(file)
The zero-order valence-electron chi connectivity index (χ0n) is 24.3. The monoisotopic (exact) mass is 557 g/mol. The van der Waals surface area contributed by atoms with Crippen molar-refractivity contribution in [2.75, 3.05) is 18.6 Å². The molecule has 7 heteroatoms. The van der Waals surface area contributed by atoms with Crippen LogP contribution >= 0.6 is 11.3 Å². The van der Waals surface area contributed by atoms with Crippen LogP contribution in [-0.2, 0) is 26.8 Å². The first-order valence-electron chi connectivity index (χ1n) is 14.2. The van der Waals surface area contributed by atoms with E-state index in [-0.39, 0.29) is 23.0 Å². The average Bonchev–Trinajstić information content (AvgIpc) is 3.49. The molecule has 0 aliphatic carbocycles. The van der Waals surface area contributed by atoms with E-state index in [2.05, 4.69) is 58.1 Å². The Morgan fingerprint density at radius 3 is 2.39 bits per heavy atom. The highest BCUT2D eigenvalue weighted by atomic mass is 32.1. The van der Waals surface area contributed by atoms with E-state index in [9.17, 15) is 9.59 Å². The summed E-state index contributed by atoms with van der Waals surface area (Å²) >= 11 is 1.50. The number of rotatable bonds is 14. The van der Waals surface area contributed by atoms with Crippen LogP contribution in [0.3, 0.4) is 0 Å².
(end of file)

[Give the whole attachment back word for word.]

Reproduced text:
The zero-order valence-electron chi connectivity index (χ0n) is 24.3. The monoisotopic (exact) mass is 557 g/mol. The van der Waals surface area contributed by atoms with Crippen molar-refractivity contribution in [2.75, 3.05) is 18.6 Å². The molecule has 7 heteroatoms. The van der Waals surface area contributed by atoms with Crippen LogP contribution >= 0.6 is 11.3 Å². The van der Waals surface area contributed by atoms with Crippen LogP contribution in [-0.2, 0) is 26.8 Å². The first-order valence-electron chi connectivity index (χ1n) is 14.2. The van der Waals surface area contributed by atoms with E-state index in [-0.39, 0.29) is 23.0 Å². The average Bonchev–Trinajstić information content (AvgIpc) is 3.49. The molecule has 0 aliphatic carbocycles. The van der Waals surface area contributed by atoms with E-state index in [2.05, 4.69) is 58.1 Å². The Morgan fingerprint density at radius 3 is 2.39 bits per heavy atom. The highest BCUT2D eigenvalue weighted by atomic mass is 32.1. The van der Waals surface area contributed by atoms with E-state index in [9.17, 15) is 9.59 Å². The summed E-state index contributed by atoms with van der Waals surface area (Å²) >= 11 is 1.50. The number of rotatable bonds is 14. The van der Waals surface area contributed by atoms with Crippen LogP contribution in [0.3, 0.4) is 0 Å².